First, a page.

• Institutions may see additional expenses related to using blockchain because it will require new infrastructure and personnel.
  • While higher levels of transparency make it easier for students to identify institutions providing quality services, this same level of transparency could lead to increased fraud within the educational sector if students don’t know how to properly vet an institution before enrolling them in their program.
  • People could be put off by the significant learning curve involved.

A person’s typical resume contains a lot of additional information that could be relevant to employers in addition to their qualifications. We’re talking about foreign language skills, technical knowledge or specific abilities not necessarily related to a person’s profession. What if the entire workforce was using such a ‘passport’ that provides a rich and holistic picture of an individual's career? And what if its features were combined with a Blockchain system? Let’s imagine a world where your employer would not just look at your degrees, but could quickly access your entire Blockchain career passport. It would be possible to let employers make a more informed decision about the best job applicants for them. The option for candidates to use their own data for a Blockchain passport would be beneficial for them as well to find the right career that matches their skill sets and passion. Combine this with the data-crunching capabilities of new AI systems and we have never seen platforms that can help an individual identify gaps in their career passport which they need to upskill to get a job they so desire. This could be a win-win as the candidate gets the job they want and the employer can rest assured that the candidate is a good fit.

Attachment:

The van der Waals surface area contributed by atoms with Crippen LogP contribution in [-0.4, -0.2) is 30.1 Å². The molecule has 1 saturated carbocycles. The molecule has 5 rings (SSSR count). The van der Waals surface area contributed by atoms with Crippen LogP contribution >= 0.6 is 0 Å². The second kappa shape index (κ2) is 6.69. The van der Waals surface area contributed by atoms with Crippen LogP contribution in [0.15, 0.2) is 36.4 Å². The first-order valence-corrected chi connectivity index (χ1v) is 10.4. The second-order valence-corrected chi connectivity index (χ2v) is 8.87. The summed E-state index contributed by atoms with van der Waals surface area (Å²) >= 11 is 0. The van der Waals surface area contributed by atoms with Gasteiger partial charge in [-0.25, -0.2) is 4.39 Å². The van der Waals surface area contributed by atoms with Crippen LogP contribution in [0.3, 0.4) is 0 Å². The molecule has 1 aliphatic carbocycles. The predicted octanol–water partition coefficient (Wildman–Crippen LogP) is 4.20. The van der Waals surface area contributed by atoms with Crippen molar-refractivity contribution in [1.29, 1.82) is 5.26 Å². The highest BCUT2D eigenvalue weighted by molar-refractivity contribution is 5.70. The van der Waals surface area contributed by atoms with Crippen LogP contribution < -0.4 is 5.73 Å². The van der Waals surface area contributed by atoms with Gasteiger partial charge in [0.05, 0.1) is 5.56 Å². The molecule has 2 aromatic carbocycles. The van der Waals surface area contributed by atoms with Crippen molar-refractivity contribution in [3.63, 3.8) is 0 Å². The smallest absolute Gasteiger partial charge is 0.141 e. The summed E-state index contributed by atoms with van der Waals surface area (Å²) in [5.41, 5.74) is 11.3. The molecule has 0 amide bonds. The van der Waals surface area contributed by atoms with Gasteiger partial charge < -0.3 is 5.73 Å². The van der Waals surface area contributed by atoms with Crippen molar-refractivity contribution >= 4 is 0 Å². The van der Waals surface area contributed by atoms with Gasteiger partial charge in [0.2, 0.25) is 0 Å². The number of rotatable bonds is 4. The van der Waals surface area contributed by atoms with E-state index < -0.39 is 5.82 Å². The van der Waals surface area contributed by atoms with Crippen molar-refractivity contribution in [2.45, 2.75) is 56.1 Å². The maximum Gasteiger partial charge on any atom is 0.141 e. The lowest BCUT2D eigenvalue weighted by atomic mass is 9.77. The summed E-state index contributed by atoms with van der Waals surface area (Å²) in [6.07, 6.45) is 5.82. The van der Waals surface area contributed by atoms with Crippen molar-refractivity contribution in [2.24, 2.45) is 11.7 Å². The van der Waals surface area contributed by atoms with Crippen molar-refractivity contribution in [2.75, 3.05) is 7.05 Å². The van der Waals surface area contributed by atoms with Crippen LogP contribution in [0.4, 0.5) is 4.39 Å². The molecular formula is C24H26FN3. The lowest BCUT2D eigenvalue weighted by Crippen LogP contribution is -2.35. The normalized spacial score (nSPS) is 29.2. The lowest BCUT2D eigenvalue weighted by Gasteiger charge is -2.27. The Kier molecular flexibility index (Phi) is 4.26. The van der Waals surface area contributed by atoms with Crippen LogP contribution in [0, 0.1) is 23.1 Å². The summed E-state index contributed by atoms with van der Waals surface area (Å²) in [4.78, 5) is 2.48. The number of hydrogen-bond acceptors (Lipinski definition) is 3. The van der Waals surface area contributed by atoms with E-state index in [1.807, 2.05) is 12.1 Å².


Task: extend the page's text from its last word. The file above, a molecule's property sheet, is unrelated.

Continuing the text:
One of the biggest risks is that blockchain technology is still in its early stages. There are a lot of questions to be answered before it can become the universal platform for doing business or even for day-to-day transactions, especially in the finance sector. Another risk is that because blockchain technology is still new it is not widely adopted yet. Depending on your industry, this could mean difficulty finding users or partners and an inability to achieve scale quickly enough. The other downside of some blockchains is that they are very resource-intensive. This means that some industries might need to invest significant time and money into developing the necessary infrastructure for their use of blockchain in order to reap the benefits. But more importantly, we would need leaders to come up with creative solutions to minimise the energy intensiveness and the impact on the environment.